The legendary head of the news division of the United States television network CBS, Fred W. Friendly, coined the term “Due to circumstances beyond our control, the broadcast originally scheduled for this time will not be seen.” He used this phrase in the late 1960’s upon the lower part of millions of television screens to alert viewers of significant change. He later described his increased frustration at not being able to intrerrupt an enteratinment television programme to broadcast more important news because his superiors valued entertainment over public service news coverage.
Each day I witness the term “Breaking News” crawl more frequently across the bottom of my twenty – first century television screen and I often sadly wonder how much more in the world must break before our entire society is ultimately broken?
To ease this alomost daily breaking of the old societal norms, I often imagine how the world may be re – purposed to try and future proof our most cherished institutions. There are three sectors of the Scottish economy that I believe would benefit from high level discussions by government, corporate and third sector leaders to insure not only that they survive but also thrive in the world that is changing all around us.
The first institution is education, where most of my career was focused. Our schools, colleges and universities are now engaged in urgent real time planning to determine how to safely educate their pupils. This may include having less face to face time between pupils and tutors and this will have repurcussions regarding space allocation upon their campuses. I wonder if, as some predict, up to fifty percent of future educational delivery is through on line technology, how these campus buildings may be re – purposed and re – used to better serve all of society?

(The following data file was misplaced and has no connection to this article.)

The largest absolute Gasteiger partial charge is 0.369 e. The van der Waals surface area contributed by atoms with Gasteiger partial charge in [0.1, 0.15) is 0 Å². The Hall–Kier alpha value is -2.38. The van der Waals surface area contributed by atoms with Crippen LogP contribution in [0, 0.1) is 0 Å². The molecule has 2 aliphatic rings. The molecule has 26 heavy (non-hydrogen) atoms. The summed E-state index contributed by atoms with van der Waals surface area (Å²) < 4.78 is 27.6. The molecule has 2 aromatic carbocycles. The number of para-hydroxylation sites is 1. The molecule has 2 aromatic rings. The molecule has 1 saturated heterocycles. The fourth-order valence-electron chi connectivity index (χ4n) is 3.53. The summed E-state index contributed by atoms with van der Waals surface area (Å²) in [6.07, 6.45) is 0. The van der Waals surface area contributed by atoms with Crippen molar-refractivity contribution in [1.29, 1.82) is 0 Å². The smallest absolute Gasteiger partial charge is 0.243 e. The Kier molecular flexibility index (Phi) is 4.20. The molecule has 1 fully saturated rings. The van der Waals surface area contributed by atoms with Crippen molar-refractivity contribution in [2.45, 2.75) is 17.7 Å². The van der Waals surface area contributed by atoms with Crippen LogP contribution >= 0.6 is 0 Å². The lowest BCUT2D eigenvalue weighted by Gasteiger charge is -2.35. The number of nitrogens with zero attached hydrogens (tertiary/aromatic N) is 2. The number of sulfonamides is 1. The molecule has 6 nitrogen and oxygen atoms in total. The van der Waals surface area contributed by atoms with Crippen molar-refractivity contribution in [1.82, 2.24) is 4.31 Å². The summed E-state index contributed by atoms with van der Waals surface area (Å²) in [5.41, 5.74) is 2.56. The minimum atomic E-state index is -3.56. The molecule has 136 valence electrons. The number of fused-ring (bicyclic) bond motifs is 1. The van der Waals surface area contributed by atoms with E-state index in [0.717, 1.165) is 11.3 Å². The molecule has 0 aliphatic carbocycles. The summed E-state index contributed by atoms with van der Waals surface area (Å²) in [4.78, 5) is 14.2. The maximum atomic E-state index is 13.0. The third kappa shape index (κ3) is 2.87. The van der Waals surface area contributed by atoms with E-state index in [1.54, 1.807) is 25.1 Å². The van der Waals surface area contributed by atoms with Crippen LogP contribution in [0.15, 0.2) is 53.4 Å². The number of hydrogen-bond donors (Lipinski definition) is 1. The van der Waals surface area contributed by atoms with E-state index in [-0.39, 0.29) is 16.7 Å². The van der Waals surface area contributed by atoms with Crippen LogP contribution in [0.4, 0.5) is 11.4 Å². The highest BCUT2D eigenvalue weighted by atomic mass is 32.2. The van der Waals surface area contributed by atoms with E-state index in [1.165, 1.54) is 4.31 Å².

One idea I propose is to expand the use of these valuable buildings by transforming them into Community Hubs offering health and hygeine support, providing adult education for retraining the soon to be displaced workforce, and community youth and adult recreation programmes. These campuses could become vibrant communal hubs for the improvement of health and hygeine, for developing the work force of tomorrow and for promoting physical and mental health through recreation.
A second sector that I believe will need to be re – purposed is commercial property. As more and more workers prefer to work from home and more employers embrace this idea, the need for commercial property used for traditional offices will continue to shrink. Therefore, one way to re – purpose these traditional office buildings is to transform them into sheltered housing for the fifty thousand or more senior citizens in Edinburgh who now require affordable accomodation. Many of these buildings are centrally located with excellent access to local surgeries, dentists, grocery and other shops and therefore may be ideal for transformation to provide a convenient home for our rapidly growing ageing population.
The third and final sector that I believe must be transformed is culture. I propose that our cultural institutions consider not only further expanding the dissemination of their treasures using technology but also perhaps consider offering our annual festivals on a biennial basis similar to the Venice Bienniale or the Manchester, England International Festival. Each year, one half the number of annual Edinburgh festivals could be offered on a rotating basis and be better supported by core government funding. This will improve the fractious relationship between local residents and their cultural leaders as well as create a better and more sustainable climate for tourists to visit our inspiring city. Perhaps more importantly, it will allow our festivals a critical two year planning cycle to be able to better prepare and deliver world class and ecologically sustainable programmes.
Due to circumstances beyond our control, each day becomes more and more riddled with anxiety and the potential of a dystopian future. I believe that one way we may over come our current individual anxiety and insure that our communal future is more secure is to begin reimagining our world as one that values creative solutions to age old problems. Therefore, we should never be afraid to create a better and more sustainable world for ourselves and future generations and to do this we must first be willing to ask difficult questions of ourselves and others. Once we ask these questions and receive the most plausible answers, then we will be better prepared to seize with both hands what could be a better future for all.